In October 2013, a lawsuit was filed by Steve Wilson Briggs accusing the crew of Copyright infringement when he wrote a copyrighted screenplay that was substantially similar to the movie. Several months before filing a lawsuit, he registered his screenplay to the U.S. Copyright Office to file an infringement complaint.[17]


When the film was first announced, Sony intended to release it in late 2012.[10] It later set an official release date for March 8, 2013,[18] before moving one week earlier to prevent competing against Oz the Great and Powerful.[19] In October 2012, Sony then announced they had pushed back the release date to August 9, 2013.[20] In April 2013, Sony also announced that the film would be specifically reformatted for IMAX theaters. By that time, two theatrical trailers and a TV spot had already been showcased.[21] On December 17, 2013, Elysium was released on DVD and Blu-ray discs in Region 1.


Elysium grossed $93 million in North America and $193 million in other territories for a worldwide total of $286.1 million against a budget of $115 million.[3] The film opened on August 9, 2013, and grossed $11.1 million on its opening day, ranking #1. It proceeded to rank #1 for the weekend, grossing $29.8 million.[22]

The review aggregator website Rotten Tomatoes reports a 67% approval rating and an average rating of 6.5/10 based on 229 reviews. The website's consensus reads, "After the heady sci-fi thrills of District 9, Elysium is a bit of a comedown for director Neill Blomkamp, but on its own terms, it delivers just often enough to satisfy."[23] On Metacritic, the film has a score of 61 out of 100, based on 47 critics, indicating "generally favorable reviews".[24] Audiences polled by CinemaScore gave the film an average grade of "B" on an A+ to F scale.[25]

In February 2015, while promoting his newest film, Chappie, director Neil Blomkamp expressed some regrets regarding Elysium, commenting: "I feel like I fucked it up, I feel like ultimately the story is not the right story.. I still think the satirical idea of a ring, filled with rich people, hovering above the impoverished Earth, is an awesome idea. I love it so much, I almost want to go back and do it correctly. But I just think the script wasn’t… I just didn’t make a good enough film is ultimately what it is. I feel like I executed all of the stuff that could be executed, like costume and set design and special effects very well. But, ultimately, it was all resting on a somewhat not totally formed skeletal system, so the script just wasn’t there; the story wasn’t fully there."[26]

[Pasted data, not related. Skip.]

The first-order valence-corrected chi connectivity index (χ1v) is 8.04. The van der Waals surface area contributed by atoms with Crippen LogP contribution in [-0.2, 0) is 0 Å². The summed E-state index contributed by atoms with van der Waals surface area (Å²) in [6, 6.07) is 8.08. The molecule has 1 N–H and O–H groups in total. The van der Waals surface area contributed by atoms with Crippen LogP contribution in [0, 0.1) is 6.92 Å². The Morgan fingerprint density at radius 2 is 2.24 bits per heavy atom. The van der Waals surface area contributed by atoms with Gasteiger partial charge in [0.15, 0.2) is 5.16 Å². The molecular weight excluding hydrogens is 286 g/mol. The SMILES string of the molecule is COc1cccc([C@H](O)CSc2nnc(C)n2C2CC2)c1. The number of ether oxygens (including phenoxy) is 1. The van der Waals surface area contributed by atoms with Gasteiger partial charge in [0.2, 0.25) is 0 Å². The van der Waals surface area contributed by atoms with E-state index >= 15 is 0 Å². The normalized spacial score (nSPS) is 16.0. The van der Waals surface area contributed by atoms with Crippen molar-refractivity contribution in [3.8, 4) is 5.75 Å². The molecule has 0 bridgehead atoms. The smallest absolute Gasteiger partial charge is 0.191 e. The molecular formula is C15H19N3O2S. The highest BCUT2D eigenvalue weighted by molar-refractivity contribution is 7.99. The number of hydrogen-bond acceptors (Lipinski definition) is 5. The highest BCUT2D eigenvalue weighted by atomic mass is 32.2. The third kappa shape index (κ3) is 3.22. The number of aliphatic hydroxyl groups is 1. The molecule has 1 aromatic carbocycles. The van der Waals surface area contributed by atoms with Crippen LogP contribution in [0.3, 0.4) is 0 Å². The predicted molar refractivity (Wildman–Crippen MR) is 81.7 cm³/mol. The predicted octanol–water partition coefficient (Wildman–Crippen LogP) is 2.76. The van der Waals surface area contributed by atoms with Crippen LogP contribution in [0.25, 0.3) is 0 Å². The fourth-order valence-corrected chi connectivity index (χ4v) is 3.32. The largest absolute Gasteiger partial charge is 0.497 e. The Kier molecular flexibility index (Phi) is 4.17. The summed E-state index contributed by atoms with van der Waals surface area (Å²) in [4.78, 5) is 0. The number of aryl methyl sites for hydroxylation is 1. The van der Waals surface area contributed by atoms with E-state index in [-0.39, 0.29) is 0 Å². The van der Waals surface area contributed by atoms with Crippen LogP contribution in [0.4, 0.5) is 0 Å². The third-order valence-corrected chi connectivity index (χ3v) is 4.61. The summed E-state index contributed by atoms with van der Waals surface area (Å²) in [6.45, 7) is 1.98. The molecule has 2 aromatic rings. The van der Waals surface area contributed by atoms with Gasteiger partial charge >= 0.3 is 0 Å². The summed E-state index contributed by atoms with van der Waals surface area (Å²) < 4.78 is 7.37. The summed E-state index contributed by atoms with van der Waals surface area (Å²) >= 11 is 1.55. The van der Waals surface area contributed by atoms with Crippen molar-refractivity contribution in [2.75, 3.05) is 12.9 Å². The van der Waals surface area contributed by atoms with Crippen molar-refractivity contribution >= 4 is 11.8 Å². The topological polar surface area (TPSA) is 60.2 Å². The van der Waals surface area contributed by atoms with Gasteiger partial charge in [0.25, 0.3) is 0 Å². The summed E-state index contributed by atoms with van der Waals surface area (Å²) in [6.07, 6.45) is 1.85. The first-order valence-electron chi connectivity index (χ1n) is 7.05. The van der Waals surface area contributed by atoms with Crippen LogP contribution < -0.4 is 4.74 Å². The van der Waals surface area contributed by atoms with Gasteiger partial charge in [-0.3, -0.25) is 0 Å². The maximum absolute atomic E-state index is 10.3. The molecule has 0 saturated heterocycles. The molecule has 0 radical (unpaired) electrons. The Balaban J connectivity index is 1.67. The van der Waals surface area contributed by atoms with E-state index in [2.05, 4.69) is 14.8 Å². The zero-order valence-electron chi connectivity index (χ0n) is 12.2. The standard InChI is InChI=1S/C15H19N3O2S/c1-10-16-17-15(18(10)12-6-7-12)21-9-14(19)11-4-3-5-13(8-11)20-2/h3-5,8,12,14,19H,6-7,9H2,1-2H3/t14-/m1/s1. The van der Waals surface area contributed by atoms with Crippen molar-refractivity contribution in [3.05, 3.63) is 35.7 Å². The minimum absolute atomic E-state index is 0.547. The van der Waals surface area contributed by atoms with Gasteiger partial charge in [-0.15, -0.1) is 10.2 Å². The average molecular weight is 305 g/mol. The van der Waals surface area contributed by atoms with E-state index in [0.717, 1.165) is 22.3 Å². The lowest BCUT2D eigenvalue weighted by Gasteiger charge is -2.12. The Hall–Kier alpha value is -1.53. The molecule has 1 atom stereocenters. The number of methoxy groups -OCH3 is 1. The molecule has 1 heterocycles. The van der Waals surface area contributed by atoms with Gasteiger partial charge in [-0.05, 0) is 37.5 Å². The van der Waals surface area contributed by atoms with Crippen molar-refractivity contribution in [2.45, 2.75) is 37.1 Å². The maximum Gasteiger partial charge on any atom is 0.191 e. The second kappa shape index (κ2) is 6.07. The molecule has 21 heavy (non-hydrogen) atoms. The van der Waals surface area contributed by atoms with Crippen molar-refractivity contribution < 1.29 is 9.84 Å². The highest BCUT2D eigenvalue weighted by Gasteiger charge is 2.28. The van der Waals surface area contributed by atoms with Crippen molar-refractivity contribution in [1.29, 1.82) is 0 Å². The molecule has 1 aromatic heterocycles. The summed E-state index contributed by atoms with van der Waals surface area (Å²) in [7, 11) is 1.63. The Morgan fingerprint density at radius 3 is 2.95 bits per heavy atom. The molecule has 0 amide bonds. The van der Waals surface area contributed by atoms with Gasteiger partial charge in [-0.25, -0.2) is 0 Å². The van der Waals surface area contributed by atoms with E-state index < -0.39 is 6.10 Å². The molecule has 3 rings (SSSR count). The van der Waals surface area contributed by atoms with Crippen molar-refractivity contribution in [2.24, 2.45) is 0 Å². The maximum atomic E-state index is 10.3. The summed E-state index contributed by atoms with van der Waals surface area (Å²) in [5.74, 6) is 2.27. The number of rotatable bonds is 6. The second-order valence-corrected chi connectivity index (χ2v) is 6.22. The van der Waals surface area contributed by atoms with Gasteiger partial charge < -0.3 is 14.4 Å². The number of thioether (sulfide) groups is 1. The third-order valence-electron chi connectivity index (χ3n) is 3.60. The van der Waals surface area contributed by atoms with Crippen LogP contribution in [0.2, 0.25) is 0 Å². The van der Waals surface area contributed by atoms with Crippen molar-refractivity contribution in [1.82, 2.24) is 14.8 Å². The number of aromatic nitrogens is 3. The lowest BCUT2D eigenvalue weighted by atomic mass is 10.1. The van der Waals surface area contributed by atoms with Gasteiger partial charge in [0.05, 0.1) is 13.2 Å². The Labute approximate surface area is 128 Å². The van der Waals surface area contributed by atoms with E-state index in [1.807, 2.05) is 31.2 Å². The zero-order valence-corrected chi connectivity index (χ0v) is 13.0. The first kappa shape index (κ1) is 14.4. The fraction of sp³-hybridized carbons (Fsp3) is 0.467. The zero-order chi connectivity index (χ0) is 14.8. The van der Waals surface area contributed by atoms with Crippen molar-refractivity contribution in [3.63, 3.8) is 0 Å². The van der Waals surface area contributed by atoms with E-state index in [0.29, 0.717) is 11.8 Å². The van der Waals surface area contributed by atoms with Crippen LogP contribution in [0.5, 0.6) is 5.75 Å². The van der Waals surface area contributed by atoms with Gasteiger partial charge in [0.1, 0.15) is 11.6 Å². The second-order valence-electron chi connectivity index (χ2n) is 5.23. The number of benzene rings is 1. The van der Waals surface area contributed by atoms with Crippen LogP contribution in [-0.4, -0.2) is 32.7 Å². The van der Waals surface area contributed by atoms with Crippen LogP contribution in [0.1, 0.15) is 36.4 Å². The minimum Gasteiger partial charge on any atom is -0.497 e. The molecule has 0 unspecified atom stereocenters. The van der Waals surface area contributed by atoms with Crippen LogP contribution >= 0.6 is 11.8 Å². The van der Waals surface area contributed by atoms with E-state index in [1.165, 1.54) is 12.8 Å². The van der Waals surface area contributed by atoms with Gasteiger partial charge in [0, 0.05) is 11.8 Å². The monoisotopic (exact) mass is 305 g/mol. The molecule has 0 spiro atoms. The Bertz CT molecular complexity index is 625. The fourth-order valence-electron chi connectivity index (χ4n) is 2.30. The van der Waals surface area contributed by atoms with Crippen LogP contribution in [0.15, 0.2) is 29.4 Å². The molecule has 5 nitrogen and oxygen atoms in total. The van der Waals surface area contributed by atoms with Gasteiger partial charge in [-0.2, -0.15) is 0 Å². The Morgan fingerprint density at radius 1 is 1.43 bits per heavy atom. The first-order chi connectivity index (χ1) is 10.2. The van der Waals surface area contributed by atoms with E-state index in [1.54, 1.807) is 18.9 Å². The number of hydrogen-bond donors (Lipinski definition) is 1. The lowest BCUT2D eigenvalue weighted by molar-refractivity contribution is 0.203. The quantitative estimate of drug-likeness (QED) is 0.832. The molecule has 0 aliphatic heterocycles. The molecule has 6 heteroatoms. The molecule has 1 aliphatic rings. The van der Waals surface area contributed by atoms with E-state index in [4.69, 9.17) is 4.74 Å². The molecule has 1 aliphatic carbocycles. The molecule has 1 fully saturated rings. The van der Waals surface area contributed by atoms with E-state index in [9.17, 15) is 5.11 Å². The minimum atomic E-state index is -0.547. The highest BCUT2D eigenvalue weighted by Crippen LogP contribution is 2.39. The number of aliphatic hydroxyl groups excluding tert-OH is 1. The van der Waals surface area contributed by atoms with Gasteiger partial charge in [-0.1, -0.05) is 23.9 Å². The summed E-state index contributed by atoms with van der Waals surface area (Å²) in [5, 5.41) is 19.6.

Art Directors Guild 2014
Award Category Nominee Result
Excellence in Production Design Award Fantasy Film Philip Ivey (production designer)
Don Macaulay (supervising art director)
Nancy Anna Brown (set designer - Canada unit)
Ross Dempster (art director - Canada unit)
Hania Robledo (art director - Mexico unit)
Catherine Ircha (assistant art director - Canada unit)
Luis Antonio Ordoñez (assistant art director - Mexico unit)
Syd Mead (conceptual artist)
David Clarke (set designer - Canada unit)
Mira Caveno (set designer - Canada unit)